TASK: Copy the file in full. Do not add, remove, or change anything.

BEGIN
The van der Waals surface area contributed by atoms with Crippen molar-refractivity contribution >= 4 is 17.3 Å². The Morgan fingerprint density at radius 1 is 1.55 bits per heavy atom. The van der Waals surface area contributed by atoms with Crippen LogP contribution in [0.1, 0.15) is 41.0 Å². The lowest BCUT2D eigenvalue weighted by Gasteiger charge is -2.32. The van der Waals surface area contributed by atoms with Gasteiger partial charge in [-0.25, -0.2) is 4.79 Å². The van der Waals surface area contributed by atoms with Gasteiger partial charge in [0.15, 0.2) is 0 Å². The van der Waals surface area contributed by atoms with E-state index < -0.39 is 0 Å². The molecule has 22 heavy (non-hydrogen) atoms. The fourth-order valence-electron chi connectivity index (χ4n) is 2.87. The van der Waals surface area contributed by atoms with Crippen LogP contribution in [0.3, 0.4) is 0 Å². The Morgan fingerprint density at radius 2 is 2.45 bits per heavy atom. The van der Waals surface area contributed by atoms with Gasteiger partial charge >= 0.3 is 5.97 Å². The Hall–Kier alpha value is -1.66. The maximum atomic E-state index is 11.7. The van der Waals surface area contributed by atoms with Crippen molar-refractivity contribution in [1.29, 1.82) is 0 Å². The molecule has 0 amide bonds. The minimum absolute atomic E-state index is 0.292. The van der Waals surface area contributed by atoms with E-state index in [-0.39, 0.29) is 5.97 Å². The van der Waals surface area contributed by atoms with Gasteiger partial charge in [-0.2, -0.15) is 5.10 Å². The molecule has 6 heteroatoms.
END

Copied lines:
The van der Waals surface area contributed by atoms with Crippen molar-refractivity contribution >= 4 is 17.3 Å². The Morgan fingerprint density at radius 1 is 1.55 bits per heavy atom. The van der Waals surface area contributed by atoms with Crippen LogP contribution in [0.1, 0.15) is 41.0 Å². The lowest BCUT2D eigenvalue weighted by Gasteiger charge is -2.32. The van der Waals surface area contributed by atoms with Gasteiger partial charge in [-0.25, -0.2) is 4.79 Å². The van der Waals surface area contributed by atoms with Gasteiger partial charge in [0.15, 0.2) is 0 Å². The van der Waals surface area contributed by atoms with E-state index < -0.39 is 0 Å². The molecule has 22 heavy (non-hydrogen) atoms. The fourth-order valence-electron chi connectivity index (χ4n) is 2.87. The van der Waals surface area contributed by atoms with Crippen LogP contribution in [0.3, 0.4) is 0 Å². The Morgan fingerprint density at radius 2 is 2.45 bits per heavy atom. The van der Waals surface area contributed by atoms with Gasteiger partial charge >= 0.3 is 5.97 Å². The Hall–Kier alpha value is -1.66. The maximum atomic E-state index is 11.7. The van der Waals surface area contributed by atoms with Crippen molar-refractivity contribution in [1.29, 1.82) is 0 Å². The molecule has 0 amide bonds. The minimum absolute atomic E-state index is 0.292. The van der Waals surface area contributed by atoms with E-state index in [-0.39, 0.29) is 5.97 Å². The van der Waals surface area contributed by atoms with Gasteiger partial charge in [-0.2, -0.15) is 5.10 Å². The molecule has 6 heteroatoms.